December 26th 2012. Pick Of The Day.

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Oh Lord how the holidays may sting...

After a nearly complete recuperation I am back to offer my Pick on this solemn day of taint. Taint Xmas and taint New Year's. But golly good gracious wow there be plenty afoot classic-film-wise this entirely disatrous weather plagued holiday aftermath. So let's explore the happy, shall we?

The sublime French film comic auteur Jacques Tati is afforded his appropriate 70mm glory at the Walter Reade this day, as PLAYTIME, his dystopian vision of the present circa 1967, unspools in the format it was meant to be seen. Love Tati, but I decline. Quel dommage.

MOMA's Pier Paolo Pasolini trib proceeds with two of the Italian auteur's bookend works; THE SCROUNGER was his feature debut and slight tweak of his homeland's Neo-Realist movement, while SALO remains his last cinematic contribution due only to his untimely death. The former is a retracing of our path personal, the latter path primal. Which is more disturbing depends on your empathic response. Reaction time is a factor. But not my Pick.

I also Pick not MOMA's screening of THE PICKWICK PAPERS even though "pick" is in the title. Too cheesy even for moi. But also it's just a servicable Dickens' adap for completists only. No. I reserve my Pick this ugly, torrential day, offering naught but weather frightening and borderline mythical, for a more apropo selection, one which behooves us all to make away from such perilous situations by hailing our respective flying carpets and fleeing danger. And what exactly is wrong with this logic asks this guy?

Douglas Fairbanks is not merely one of the most important figures in the history of film, he also got to fuck Mary Pickford. I mean they were married, don't get the wrong idea. But bang away he did. And this is not the only reason you accrue justifiable envy.

Here was a man who, in the silent era, specialized in physical comedy, laying the foundation for the Screwball Comedy hero of the sound era, a mix of physical slapstick and sophisticated jackassery taken up by Hawks and Capra and McCarey. He gambled on his great success, leaving this bread-winning persona behind by embarking on a series of ever-escalating in ambition action/adventure pieces, casting himself as the great heroes of mythology and folklore. His first stab at this new game was THE MASK OF ZORRO, a phenomenal success, which then led to the formation of a little studio-that-could called United Artists, along with Charlie Chaplin and D. W. Griffith. Oh and that Pickford chick. The one he was banging. Who had it better than this SOB, I ask?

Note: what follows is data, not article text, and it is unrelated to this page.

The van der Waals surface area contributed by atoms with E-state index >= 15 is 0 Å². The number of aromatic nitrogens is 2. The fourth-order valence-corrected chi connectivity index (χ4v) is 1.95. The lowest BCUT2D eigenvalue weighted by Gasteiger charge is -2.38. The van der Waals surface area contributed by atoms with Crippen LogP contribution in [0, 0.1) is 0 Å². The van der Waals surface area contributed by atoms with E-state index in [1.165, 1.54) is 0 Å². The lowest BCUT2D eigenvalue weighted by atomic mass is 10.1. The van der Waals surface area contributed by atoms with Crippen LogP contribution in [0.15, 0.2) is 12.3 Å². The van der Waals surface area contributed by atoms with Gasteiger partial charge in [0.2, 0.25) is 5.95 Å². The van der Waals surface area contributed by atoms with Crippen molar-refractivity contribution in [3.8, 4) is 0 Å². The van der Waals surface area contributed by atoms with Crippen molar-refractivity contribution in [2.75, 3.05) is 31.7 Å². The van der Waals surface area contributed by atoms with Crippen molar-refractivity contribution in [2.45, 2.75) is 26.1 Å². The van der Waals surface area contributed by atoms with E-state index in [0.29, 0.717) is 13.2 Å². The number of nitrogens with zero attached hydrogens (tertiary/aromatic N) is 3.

The culmination of this great artist's work, this genius producer and innovator of the medium at the absolute top of his game screens for one final day at the Film Forum, unless a reprieve is given. It is one of the few surviving examples of the silent era at the peak of its powers, and may still remain the last cinematic title card on Scheherazade's original stay of execution. Without Dougie F, no Cary Grant, no Errol Flynn, no Indiana Jones. Go on, muss my hair. I dare ya.


THIEF OF BAGDAD screens all day today for a last day at Film Forum. I've never seen this screened large, so I may have to settle for the FF tonight.


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Enjoy this holiday season Stockers!


-Joe Walsh